In the first chapter, Shea looks at a mirror and doesn’t like what she sees, who she sees. In the last chapter, Shea once again looks at herself and now she likes herself. She didn’t want children, but now she wants to give birth and raise the child conceived while she was raped. The journey changed her, and she wants to get as much from the change as possible. But it doesn’t mean that I like everything about the change. The love towards her unwanted, unborn child seems too sudden, undeserved. Maybe it can happen like this, I don’t know. But it doesn’t change the fact that it bothers me.
Chapter 3 tells us more about Earth’s recent history. Apparently, people of color have segregated from whites. And whites further segregated among themselves based on the presence of physical disabilities and even tattoos. There’s not only tension between the group, not only physical separation but even violent conflicts. The author tells us about this segregation and then forgets about it until the end of the book, where she made a point that this segregation should not exist.
And this is where Colleen fails completely. First of all, I never believed that segregation ever happened in the first place. It was never explained how such a complicated thing could have happened. What’s even more complicated and unbelievable is how whites managed to segregate among themselves. Secondly, Shea never cared about segregation. In fact, in Daeios she separated herself from the rest of the people. She was actually glad to not be like everybody else. During her adventure in the wasteland, she was constantly irritated and scared when feeling being watched, wishing to be left alone. Separated. These two points illustrate why the ending doesn’t work for me at all.
When the family reaches Daeios, Shea quickly realizes that everybody there seems brainwashed. They are no longer themselves. Their only desire is to please the Elders who run Daeios. A lot of the story is spent trying to discover how the brainwashing occurs, what is its purpose and why Shea and her mother are the only ones unaffected. And during this exploration, the book shows that it’s not afraid of making us explore the place in total darkness. And it does it masterfully, making me nervous and unsure Shea can succeed. Jace commits suicide and we are once again reminded that the book can show blood and gore in wonderful detail, not forgetting to mention that Jace shot himself with Shea’s gun, while holding it in the wrong hand.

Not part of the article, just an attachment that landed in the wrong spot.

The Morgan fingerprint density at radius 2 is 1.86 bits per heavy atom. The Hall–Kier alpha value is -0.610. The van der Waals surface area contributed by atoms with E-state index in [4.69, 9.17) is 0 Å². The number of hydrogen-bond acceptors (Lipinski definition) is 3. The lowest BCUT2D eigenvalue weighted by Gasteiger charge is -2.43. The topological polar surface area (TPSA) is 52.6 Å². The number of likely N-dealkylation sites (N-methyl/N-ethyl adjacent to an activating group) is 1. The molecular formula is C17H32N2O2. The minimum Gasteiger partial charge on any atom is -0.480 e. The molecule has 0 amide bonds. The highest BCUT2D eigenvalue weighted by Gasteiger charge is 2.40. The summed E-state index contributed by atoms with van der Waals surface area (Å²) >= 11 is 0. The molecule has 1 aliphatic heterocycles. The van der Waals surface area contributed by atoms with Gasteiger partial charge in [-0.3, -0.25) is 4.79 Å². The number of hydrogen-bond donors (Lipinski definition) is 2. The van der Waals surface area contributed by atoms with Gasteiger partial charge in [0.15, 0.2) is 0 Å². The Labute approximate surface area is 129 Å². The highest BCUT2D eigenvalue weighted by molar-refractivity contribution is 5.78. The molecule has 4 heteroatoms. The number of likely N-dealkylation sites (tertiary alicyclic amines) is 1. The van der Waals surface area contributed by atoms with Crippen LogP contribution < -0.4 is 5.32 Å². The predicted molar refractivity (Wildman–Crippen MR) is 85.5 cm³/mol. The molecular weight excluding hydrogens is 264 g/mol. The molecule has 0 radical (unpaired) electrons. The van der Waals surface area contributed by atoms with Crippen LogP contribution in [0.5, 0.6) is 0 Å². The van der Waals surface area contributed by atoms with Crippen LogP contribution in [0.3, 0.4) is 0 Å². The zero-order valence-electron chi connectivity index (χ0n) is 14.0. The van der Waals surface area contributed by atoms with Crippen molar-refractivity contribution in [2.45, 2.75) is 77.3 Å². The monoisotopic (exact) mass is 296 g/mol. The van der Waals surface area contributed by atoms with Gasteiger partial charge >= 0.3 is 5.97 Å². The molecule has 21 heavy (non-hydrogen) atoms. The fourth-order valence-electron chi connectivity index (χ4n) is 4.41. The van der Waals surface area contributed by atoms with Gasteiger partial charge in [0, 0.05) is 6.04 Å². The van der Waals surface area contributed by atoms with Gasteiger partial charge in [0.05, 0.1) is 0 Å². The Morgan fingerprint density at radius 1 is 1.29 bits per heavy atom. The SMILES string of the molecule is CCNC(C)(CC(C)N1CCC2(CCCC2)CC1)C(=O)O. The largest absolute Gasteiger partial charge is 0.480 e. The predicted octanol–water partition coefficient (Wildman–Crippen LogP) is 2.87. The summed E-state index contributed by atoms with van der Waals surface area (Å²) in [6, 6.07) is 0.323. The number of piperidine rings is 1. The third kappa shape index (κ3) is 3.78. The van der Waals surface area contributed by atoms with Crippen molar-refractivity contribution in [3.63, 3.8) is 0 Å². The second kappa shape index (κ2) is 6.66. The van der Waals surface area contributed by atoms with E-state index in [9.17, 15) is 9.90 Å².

And this is the time where Shea loses a sizeable amount of her compassion and feelings, never getting it back. Seeing the bloodbath shocks her, but for my taste, she recovers too quickly and doesn’t suffer strongly enough. Maybe she does, but the book doesn’t mention it well enough. This trend continues when Shea’s mom is killed right in front of her during the climax. Sure, during combat Shea can get a hold over herself. But the combat ends, and I don’t see any breakdown. Maybe she’s this strong, but her strength takes away from the strength of the ending.
After the big reveal, Shea and her mother try to find a way out of the situation. Shea doesn’t want to be bread, but when it finally occurs, she chooses to accept it to protect her family. She chooses, but when the time comes, she refuses to let it happen. She fights, gets sedated, and then gets brutally raped, beaten, and burned while unconscious. We see the process only in her nightmares, but they persist for quite a while. Her body heals for quite a while. She’s hurting physically and mentally for quite a while. And her pain is very strong and graphic. This is definitely one of the many highlights of the book. Shea doesn’t heal instantly, doesn’t regain her strength quickly. But the hatred that was planted into her pushes her forward, alongside a strong desire to survive and save her family.
And save them she does. Not all of them. Once again, the book masterfully creates obstacles for her. Shea has to use her brain, her equipment, her ally, and her strength to get what she wants. She breaks her ankle, receives a bullet wound, carves out an implant from her body with a knife. Pained, bloodied, and tired, she manages to prevail. As I said, the final showdown is done extremely well. I never knew who was going to die, what was going to happen next or even how was Shea supposed to manage.
If the book had ended more or less after the climax, I would give it 5/5. But it doesn’t. I’ve already explained why the ending doesn’t work for me. Maybe you’ll think differently.
In conclusion, the book is beautiful. It gave me much more than I was expecting or thought I needed. The characters are good, so is the story. The struggle is real, the darkness is complete, the blood is warm and sticky, the love is strong and passionate. The ending is the only thing that’s lacking. Maybe I shall just skip it when I re-read the book.